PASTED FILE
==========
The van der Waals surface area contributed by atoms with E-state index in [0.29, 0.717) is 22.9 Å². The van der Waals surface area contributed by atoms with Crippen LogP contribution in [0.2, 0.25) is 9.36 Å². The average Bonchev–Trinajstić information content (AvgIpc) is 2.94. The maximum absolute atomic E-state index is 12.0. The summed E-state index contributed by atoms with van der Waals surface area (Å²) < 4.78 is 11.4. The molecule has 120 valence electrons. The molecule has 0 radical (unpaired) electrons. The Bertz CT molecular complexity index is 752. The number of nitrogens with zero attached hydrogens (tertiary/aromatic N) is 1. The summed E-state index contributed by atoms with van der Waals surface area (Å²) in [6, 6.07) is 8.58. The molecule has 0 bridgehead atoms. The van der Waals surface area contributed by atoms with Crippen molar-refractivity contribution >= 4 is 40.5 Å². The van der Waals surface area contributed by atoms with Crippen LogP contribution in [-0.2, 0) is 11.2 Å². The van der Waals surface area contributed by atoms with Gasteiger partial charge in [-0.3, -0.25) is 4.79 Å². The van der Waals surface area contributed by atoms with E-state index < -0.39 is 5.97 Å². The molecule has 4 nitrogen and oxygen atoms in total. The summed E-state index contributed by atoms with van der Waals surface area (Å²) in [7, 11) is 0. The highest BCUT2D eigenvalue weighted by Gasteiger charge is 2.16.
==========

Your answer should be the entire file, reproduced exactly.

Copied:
The van der Waals surface area contributed by atoms with E-state index in [0.29, 0.717) is 22.9 Å². The van der Waals surface area contributed by atoms with Crippen LogP contribution in [0.2, 0.25) is 9.36 Å². The average Bonchev–Trinajstić information content (AvgIpc) is 2.94. The maximum absolute atomic E-state index is 12.0. The summed E-state index contributed by atoms with van der Waals surface area (Å²) < 4.78 is 11.4. The molecule has 120 valence electrons. The molecule has 0 radical (unpaired) electrons. The Bertz CT molecular complexity index is 752. The number of nitrogens with zero attached hydrogens (tertiary/aromatic N) is 1. The summed E-state index contributed by atoms with van der Waals surface area (Å²) in [6, 6.07) is 8.58. The molecule has 0 bridgehead atoms. The van der Waals surface area contributed by atoms with Crippen molar-refractivity contribution >= 4 is 40.5 Å². The van der Waals surface area contributed by atoms with Crippen LogP contribution in [-0.2, 0) is 11.2 Å². The van der Waals surface area contributed by atoms with Gasteiger partial charge in [-0.3, -0.25) is 4.79 Å². The van der Waals surface area contributed by atoms with E-state index < -0.39 is 5.97 Å². The molecule has 4 nitrogen and oxygen atoms in total. The summed E-state index contributed by atoms with van der Waals surface area (Å²) in [7, 11) is 0. The highest BCUT2D eigenvalue weighted by Gasteiger charge is 2.16.